PHOTO: Inland Revenue. FILE

According to STUFF Inland Revenue says putting the spotlight on real estate agents’ incomes has led to fewer private expenses being claimed when they should not have been, including for things such as clothes and grooming.

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It expanded its “hidden economy” focus – a project of work looking at transactions that are not being disclosed to Inland Revenue, including in areas such as hospitality and the trades – to cover the real estate sector last year.

It was concerned about people understating their income and overstating their expenses, which resulted in them paying less tax than they should.

“Real estate is one area that is booming during Covid and our analysis of the sector suggests real estate agents commonly claim a high level of expenses relative to their income,” spokesperson Richard Owen said at the time.

Inland Revenue’s hidden economy lead, Trevor Jeffries, said now that more than 90% of the expected returns had been filed for 2021, the department had compared the results to earlier tax years.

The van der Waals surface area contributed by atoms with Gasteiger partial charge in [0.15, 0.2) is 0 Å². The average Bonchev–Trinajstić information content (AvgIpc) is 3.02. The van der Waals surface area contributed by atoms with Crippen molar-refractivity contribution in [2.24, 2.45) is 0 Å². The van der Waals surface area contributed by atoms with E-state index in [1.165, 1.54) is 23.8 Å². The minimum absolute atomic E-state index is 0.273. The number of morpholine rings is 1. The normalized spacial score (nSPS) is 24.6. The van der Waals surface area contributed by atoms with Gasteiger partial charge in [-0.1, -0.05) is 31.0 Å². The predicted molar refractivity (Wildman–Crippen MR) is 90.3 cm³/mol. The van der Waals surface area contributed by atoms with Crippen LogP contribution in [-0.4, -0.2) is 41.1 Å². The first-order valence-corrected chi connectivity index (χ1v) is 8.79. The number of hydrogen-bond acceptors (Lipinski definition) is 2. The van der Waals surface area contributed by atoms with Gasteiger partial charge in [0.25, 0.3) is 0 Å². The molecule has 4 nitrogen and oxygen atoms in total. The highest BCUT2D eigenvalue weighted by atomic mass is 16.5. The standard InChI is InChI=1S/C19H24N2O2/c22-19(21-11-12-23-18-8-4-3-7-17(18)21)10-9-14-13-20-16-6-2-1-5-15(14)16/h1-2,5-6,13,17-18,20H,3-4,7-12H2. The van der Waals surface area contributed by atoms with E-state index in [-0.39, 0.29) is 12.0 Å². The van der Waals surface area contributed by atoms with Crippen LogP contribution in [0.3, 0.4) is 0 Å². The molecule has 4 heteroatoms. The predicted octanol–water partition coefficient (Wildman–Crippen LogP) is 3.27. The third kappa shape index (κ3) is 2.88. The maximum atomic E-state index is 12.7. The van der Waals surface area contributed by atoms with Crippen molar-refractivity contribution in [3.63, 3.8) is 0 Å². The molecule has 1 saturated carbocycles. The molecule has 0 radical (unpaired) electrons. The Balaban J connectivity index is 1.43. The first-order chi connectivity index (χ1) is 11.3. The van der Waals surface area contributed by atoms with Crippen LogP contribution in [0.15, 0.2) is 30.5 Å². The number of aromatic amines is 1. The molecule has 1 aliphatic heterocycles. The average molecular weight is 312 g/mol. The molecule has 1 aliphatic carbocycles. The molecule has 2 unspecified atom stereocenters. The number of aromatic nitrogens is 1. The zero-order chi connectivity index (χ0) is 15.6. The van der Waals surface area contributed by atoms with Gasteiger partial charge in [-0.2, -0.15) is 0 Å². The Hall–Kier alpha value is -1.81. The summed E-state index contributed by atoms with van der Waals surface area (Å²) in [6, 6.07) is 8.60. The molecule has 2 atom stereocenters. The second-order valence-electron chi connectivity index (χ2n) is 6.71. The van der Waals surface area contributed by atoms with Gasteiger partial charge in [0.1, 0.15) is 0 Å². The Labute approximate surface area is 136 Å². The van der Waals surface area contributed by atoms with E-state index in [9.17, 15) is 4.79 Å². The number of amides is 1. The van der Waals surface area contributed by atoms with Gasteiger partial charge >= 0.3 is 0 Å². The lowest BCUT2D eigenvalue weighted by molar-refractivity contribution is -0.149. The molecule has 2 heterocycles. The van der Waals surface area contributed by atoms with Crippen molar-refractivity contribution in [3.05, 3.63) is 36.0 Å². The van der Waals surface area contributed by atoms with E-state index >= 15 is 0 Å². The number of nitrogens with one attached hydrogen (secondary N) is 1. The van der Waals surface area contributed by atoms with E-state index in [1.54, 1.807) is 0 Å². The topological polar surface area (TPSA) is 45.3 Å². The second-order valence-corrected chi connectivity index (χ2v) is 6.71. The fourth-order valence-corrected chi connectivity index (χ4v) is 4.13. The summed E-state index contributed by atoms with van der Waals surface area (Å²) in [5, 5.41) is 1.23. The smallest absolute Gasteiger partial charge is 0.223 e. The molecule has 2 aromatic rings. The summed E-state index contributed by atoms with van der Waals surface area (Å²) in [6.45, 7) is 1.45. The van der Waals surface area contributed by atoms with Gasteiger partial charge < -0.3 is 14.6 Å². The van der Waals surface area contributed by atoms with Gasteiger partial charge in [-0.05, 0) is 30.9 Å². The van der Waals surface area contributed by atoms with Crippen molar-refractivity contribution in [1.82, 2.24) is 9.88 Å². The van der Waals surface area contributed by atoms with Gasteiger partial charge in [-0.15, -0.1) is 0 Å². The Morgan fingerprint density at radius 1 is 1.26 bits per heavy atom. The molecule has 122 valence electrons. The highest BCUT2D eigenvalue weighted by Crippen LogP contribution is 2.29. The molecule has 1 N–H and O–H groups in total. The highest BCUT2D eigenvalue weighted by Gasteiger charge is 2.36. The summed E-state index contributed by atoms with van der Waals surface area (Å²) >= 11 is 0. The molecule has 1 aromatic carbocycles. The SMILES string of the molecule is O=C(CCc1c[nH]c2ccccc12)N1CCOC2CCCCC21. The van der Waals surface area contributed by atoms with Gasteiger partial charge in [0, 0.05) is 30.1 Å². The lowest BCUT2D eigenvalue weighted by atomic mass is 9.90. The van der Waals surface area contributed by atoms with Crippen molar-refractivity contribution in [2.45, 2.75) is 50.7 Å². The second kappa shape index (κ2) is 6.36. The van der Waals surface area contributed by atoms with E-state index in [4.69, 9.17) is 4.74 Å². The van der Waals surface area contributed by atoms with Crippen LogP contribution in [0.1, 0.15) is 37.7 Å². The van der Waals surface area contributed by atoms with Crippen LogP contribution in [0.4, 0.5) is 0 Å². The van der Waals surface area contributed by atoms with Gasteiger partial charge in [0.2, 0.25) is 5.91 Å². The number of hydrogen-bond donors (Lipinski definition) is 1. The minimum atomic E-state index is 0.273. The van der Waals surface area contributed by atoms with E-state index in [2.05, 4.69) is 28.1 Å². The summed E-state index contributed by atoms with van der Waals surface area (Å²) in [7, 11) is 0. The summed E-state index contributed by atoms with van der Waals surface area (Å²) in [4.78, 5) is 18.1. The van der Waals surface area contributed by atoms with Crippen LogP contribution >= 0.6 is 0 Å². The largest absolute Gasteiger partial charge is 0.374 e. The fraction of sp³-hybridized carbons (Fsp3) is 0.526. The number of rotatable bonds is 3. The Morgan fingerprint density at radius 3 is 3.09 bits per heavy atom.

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“What the analysis tells us is that the trend we identified of increasing private expenses being claimed has been reversed and we are now seeing less private expenditure being claimed,” Jeffries said.

Inland Revenue started the campaign because a number of real estate agents appeared to be claiming private expenses against their business income, or claiming expenses without supporting business records, paying GST on net income rather than gross, and not including wage subsidy payments with their annual tax returns.

“IR has monitored and reviewed 2021 tax returns that fell outside industry norms. Common errors include claims for gifts, personal clothing and grooming, meals, and entertainment expenses, alongside issues such as calculation of home office and vehicle expenses,” Jeffries said.

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“Another common error was the underreporting of income for GST purposes, where customers incorrectly used the net amount deposited to their bank account as income for GST purposes.

“If we are concerned that someone has overclaimed expenses, they will receive a letter from us requesting they prove the expenses claimed. That ‘proof’ can include things like bank statements, invoices, a logbook, and any other information to confirm the expense is deductible.

“Only a small number have been referred for audit action. Prosecution is an option of last resort.”